Magic Al's Hints

Learn some amazing tips from Al!!

Should I seal my stone floors?

In a word – yes. You have invested a lot of money in them, and to not protect them makes no sense at all. There are different ways to seal them, depending on your interest and budget.

We have a water based, environmentally friendly sealer called Crystal Magic Stone Sealer. It is an excellent sealer, with virtually no odor, and is easy to apply. We like to say it is goof-proof, and I am the goof who can proof it! Clean your floors well, let them dry completely, and apply two applications of the sealer once a year and you are well protected against water and oil. This is very important for grout joints, as they are going to get dirty, and with a good sealer, it makes it easier to clean. As with all silicone, Teflon or flurosilcate sealers (all words that are 10 cent words for "plastic"), these work by being microscopic plastic that fills in the microscopic pores of the stone. Nothing sticks to plastic, that’s why they work.

Conversely, plastic sticks to nothing, so that every time you wash the floor, you wash away some of the protection. That’s why you need to re-apply yearly.

How do I maintain my stone floors?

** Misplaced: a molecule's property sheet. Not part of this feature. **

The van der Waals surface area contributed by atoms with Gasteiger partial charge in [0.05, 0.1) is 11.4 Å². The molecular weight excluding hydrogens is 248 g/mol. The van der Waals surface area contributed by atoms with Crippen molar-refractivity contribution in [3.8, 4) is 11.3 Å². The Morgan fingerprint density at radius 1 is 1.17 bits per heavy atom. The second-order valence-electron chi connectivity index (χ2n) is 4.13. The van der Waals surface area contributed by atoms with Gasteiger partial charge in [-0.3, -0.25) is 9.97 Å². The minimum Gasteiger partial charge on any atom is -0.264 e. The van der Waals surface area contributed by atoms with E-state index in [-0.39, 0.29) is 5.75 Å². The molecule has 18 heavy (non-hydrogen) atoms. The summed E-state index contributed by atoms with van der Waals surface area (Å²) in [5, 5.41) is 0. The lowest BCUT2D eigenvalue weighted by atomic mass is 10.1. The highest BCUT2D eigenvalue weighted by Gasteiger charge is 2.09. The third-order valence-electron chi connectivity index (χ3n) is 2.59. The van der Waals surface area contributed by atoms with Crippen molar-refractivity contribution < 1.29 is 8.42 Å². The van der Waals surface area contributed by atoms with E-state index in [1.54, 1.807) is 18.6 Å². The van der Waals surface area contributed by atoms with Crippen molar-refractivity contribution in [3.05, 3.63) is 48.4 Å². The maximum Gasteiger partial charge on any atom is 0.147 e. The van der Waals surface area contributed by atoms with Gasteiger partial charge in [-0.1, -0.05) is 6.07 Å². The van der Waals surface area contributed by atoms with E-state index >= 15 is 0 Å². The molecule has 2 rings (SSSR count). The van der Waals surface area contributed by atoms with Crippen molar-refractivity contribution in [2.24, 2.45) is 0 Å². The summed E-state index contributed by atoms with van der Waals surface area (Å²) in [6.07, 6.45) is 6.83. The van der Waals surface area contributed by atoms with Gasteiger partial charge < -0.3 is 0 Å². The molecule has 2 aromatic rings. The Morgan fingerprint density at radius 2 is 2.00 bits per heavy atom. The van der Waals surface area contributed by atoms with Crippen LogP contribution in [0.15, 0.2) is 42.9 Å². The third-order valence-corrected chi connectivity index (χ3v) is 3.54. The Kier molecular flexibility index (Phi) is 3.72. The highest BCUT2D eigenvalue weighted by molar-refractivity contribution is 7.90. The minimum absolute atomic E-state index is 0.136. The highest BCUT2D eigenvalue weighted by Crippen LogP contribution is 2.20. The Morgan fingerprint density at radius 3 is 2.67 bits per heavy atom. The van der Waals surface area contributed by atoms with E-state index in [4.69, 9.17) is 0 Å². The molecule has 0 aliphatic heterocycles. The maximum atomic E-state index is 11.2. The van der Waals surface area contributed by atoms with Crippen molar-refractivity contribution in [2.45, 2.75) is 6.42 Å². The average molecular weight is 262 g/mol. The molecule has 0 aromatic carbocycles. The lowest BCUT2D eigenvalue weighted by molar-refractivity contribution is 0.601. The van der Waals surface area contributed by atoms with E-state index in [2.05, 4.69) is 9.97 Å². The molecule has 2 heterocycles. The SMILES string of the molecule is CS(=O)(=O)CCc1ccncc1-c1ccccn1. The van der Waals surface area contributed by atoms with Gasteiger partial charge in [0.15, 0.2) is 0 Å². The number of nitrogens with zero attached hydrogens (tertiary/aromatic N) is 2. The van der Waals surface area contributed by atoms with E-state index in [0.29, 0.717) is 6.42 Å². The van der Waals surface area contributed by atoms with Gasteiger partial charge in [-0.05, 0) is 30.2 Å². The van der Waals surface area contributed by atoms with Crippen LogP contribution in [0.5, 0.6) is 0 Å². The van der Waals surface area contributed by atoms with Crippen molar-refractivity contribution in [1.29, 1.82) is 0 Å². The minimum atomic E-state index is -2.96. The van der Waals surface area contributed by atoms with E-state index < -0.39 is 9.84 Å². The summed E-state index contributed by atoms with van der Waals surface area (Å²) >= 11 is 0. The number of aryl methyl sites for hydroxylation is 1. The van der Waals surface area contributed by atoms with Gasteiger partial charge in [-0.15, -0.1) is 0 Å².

Get an untreated micro fiber dust mop This can be obtained thru any decent janitorial supply store, or you can purchase it directly from The Ground Floor™. Use this as many times a day as you can. Dust is the big enemy of polished stone, whether it is marble, limestone, travertine, slate or even granite.

You don’t want to buy any dust mop treatment, as those typically have an oil base, and will leave streaks in your floor. So just dry dust mop your floor and when dirt builds up, wash it in the washing machine, no bleach and no fabric softener in the dryer. Simple.

When you decide to wash the floor, DON’T use plain water. Unfortunately, due to acid rain, almost all tap water in the U.S. is slightly acidic. Acid eats (or "etches"), marble travertine, limestone and sandstone. So, every time you wash the floor, you actually make it dull! And, using a convential mop (other than micro fiber), you are doing nothing more than spreading the dirt and germs around.

We recommend Floor Magic (formerly Stone Kleen – Floors) from The Ground Floor™. It is a Lemon Scented Neutral Cleaner with Optical Brighteners, and havw been manufacturing it for over 20 years now. Easy to use, and very economical. Available in quarts or gallons. Use a microfiber mop and a spray bottle filled with a mixture of water and Floor Magic (dilution rates on the bottle). Squirt down some solution and then hit it with the mop. The micro fibers hold on to the dirt and do not spread it around. No rinsing is necessary. Again, when it is real dirty, simply wash it in your regular washer and dryer, making sure not to use bleach or fabric softener, both of which destroy the characteristics of micro fiber.

Do I need to seal my granite counter tops?

Granite counters need to be sealed. There are some other stone professionals who dispute that, saying that granite, though a dense, hard sponge, doesn’t always need to be sealed. They are right. Some granites don’t need to be sealed. But what if yours is not that type? And someone spills some red wine. And it permanently stains it? Was it worth not protecting that expensive investment? I prefer to err on the side of protection.